Dear Annie: I’ve been heartbroken since I lost my baby 15 weeks into my pregnancy. Although the baby wasn’t planned, my partner and I were both over the moon when we found out I was pregnant. He has been really supportive and we’ve been trying again. But I still can’t get over what I lost.
People don’t understand and just assume getting pregnant again will help. One of my best friends made a comment implying “at least it wasn’t further along.” It makes me so angry I want to scream. I have to pretend it’s fine because everyone seems to think it wasn’t like losing a ‘real’ baby.
I think I know deep down that they don’t mean to hurt me, but it’s so painful – GT
Annie says: I’m so sorry that you lost your baby. Fifteen weeks is a very long time to know that you have a baby growing inside you, to imagine and look forward to.
It’s such a shame that even now, miscarriages are still not acknowledged as legitimate experiences of loss and grief, so I really hear you when you say how painful it is that people are dismissing your experience.
Whilst I am sure that everyone’s intentions are very good, it can feel totally annihilating when our pain is ignored. Where possible, I would encourage you to engage in dialogue with the people around you – tell them that what they’re saying upsets you and doesn’t resonate at all with your experience.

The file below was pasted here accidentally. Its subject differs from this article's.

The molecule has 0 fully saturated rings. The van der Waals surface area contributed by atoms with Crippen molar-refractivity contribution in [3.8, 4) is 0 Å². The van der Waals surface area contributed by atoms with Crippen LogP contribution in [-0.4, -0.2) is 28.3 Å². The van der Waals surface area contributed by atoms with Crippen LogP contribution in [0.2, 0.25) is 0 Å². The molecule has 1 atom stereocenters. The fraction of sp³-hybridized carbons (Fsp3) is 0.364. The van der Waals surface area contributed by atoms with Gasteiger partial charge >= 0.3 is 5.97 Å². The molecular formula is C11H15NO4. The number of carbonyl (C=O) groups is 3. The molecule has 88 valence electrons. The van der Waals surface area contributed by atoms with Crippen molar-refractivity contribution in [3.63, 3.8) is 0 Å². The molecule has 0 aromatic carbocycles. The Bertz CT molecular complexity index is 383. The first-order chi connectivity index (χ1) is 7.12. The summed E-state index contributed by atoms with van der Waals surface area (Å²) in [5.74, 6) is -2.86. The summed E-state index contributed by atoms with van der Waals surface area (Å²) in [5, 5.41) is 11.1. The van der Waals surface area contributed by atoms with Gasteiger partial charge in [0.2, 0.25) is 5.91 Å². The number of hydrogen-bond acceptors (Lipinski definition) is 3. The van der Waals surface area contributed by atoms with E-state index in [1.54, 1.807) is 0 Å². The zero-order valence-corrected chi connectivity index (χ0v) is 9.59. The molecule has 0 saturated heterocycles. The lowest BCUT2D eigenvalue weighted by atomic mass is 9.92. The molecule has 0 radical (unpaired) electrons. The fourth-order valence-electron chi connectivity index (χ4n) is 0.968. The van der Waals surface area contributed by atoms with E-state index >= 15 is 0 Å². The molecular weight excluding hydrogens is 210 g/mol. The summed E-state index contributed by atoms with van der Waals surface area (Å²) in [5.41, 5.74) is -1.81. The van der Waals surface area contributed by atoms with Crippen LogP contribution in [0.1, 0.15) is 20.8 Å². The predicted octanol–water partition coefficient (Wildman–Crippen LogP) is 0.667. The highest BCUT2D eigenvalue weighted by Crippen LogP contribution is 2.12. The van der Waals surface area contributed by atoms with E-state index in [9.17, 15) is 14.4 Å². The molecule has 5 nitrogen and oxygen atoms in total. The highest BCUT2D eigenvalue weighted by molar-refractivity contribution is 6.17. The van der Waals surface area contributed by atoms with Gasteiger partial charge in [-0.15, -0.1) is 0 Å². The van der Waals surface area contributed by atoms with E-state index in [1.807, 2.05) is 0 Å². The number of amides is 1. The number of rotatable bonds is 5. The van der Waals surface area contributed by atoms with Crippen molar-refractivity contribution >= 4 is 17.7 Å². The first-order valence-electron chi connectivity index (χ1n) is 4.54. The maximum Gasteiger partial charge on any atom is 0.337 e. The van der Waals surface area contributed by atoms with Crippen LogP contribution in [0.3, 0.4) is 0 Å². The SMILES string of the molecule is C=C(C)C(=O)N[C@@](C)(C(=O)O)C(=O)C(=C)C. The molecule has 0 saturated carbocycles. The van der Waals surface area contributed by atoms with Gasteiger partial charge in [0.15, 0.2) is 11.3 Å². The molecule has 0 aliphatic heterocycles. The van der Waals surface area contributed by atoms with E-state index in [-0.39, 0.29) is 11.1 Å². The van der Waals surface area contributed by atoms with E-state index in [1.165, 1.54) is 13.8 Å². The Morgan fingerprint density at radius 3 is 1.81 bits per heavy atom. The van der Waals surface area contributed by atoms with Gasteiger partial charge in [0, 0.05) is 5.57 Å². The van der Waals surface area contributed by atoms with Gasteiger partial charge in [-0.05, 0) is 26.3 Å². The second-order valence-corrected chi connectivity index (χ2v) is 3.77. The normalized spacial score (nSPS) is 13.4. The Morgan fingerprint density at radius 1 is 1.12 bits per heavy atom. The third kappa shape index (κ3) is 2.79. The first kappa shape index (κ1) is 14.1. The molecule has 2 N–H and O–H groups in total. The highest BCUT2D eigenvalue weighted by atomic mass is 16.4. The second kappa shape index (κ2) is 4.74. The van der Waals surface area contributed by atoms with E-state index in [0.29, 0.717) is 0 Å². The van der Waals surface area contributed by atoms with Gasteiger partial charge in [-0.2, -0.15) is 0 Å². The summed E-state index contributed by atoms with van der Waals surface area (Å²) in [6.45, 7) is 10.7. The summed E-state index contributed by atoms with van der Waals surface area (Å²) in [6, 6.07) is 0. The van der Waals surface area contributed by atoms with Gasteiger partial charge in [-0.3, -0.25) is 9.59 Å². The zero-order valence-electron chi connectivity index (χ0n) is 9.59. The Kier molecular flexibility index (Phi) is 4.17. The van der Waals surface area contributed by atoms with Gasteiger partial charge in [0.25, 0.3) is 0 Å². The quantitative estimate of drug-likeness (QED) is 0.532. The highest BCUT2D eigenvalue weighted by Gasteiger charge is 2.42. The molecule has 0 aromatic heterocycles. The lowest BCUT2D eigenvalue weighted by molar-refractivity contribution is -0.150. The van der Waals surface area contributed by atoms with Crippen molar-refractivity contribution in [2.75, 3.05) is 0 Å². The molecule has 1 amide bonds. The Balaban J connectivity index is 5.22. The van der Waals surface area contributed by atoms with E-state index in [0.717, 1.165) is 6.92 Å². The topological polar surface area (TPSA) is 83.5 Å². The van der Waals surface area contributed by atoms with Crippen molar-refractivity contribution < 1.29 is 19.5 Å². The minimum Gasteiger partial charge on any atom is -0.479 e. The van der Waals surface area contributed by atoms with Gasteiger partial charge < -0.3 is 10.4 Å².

So much of the misunderstanding around grief comes from people not knowing, because there is such little conversation about it. So if you feel up to it, share your experience with people around you.
There are also lots of places you can get support, such as The Miscarriage Association, which has has links to support groups in every state.
Try not to feel rushed into having another baby. It’s important you give yourself time to feel the loss and process what has happened. And the time you need will be totally unique to you, so try not to worry about how long this may take.
If you have a question for Annie to answer in this column, you can write to her at DearAnnie@funeralguide.com
Annie Broadbent is a trained psychosynthesis counselor, with specialist experience working with the bereaved. As a therapist she explores the mind, body, feelings and spirit, working with individuals in a way that is most appropriate for them.
She is the author of bestselling self-help book We Need to Talk About Grief, inspired by personal experiences of living through bereavement, including her own. Whilst writing her book, Annie volunteered at a hospice and has given a number of talks on issues around grief, bereavement and mental health.
Regretfully, Annie cannot enter into personal correspondence